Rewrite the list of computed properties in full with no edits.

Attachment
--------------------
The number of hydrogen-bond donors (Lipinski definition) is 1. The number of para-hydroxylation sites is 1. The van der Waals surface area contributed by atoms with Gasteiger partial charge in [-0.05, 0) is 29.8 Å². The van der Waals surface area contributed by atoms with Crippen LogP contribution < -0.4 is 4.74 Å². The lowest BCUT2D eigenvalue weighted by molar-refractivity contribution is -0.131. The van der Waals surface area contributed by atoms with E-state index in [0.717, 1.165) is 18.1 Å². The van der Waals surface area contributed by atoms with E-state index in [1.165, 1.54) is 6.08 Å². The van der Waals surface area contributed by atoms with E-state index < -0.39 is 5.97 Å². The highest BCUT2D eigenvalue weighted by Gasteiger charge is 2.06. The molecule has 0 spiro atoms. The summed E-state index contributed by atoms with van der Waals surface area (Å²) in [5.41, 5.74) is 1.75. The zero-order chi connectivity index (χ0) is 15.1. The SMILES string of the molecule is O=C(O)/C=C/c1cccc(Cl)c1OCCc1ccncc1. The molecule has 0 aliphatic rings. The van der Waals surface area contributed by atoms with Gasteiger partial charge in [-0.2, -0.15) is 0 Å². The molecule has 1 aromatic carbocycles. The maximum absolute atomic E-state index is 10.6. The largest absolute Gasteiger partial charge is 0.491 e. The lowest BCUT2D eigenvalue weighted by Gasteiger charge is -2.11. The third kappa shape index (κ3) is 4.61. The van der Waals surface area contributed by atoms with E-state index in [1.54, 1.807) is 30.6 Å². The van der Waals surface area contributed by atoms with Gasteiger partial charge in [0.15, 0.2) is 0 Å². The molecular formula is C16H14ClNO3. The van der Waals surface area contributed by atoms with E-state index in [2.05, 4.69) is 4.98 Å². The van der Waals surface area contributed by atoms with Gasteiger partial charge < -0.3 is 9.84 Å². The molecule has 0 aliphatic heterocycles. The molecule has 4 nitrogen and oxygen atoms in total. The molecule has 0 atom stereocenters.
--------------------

The number of hydrogen-bond donors (Lipinski definition) is 1. The number of para-hydroxylation sites is 1. The van der Waals surface area contributed by atoms with Gasteiger partial charge in [-0.05, 0) is 29.8 Å². The van der Waals surface area contributed by atoms with Crippen LogP contribution < -0.4 is 4.74 Å². The lowest BCUT2D eigenvalue weighted by molar-refractivity contribution is -0.131. The van der Waals surface area contributed by atoms with E-state index in [0.717, 1.165) is 18.1 Å². The van der Waals surface area contributed by atoms with E-state index in [1.165, 1.54) is 6.08 Å². The van der Waals surface area contributed by atoms with E-state index < -0.39 is 5.97 Å². The highest BCUT2D eigenvalue weighted by Gasteiger charge is 2.06. The molecule has 0 spiro atoms. The summed E-state index contributed by atoms with van der Waals surface area (Å²) in [5.41, 5.74) is 1.75. The zero-order chi connectivity index (χ0) is 15.1. The SMILES string of the molecule is O=C(O)/C=C/c1cccc(Cl)c1OCCc1ccncc1. The molecule has 0 aliphatic rings. The van der Waals surface area contributed by atoms with Gasteiger partial charge in [-0.2, -0.15) is 0 Å². The molecule has 1 aromatic carbocycles. The maximum absolute atomic E-state index is 10.6. The largest absolute Gasteiger partial charge is 0.491 e. The lowest BCUT2D eigenvalue weighted by Gasteiger charge is -2.11. The third kappa shape index (κ3) is 4.61. The van der Waals surface area contributed by atoms with E-state index in [1.54, 1.807) is 30.6 Å². The van der Waals surface area contributed by atoms with Gasteiger partial charge in [0.15, 0.2) is 0 Å². The molecular formula is C16H14ClNO3. The van der Waals surface area contributed by atoms with E-state index in [2.05, 4.69) is 4.98 Å². The van der Waals surface area contributed by atoms with Gasteiger partial charge < -0.3 is 9.84 Å². The molecule has 0 aliphatic heterocycles. The molecule has 4 nitrogen and oxygen atoms in total. The molecule has 0 atom stereocenters.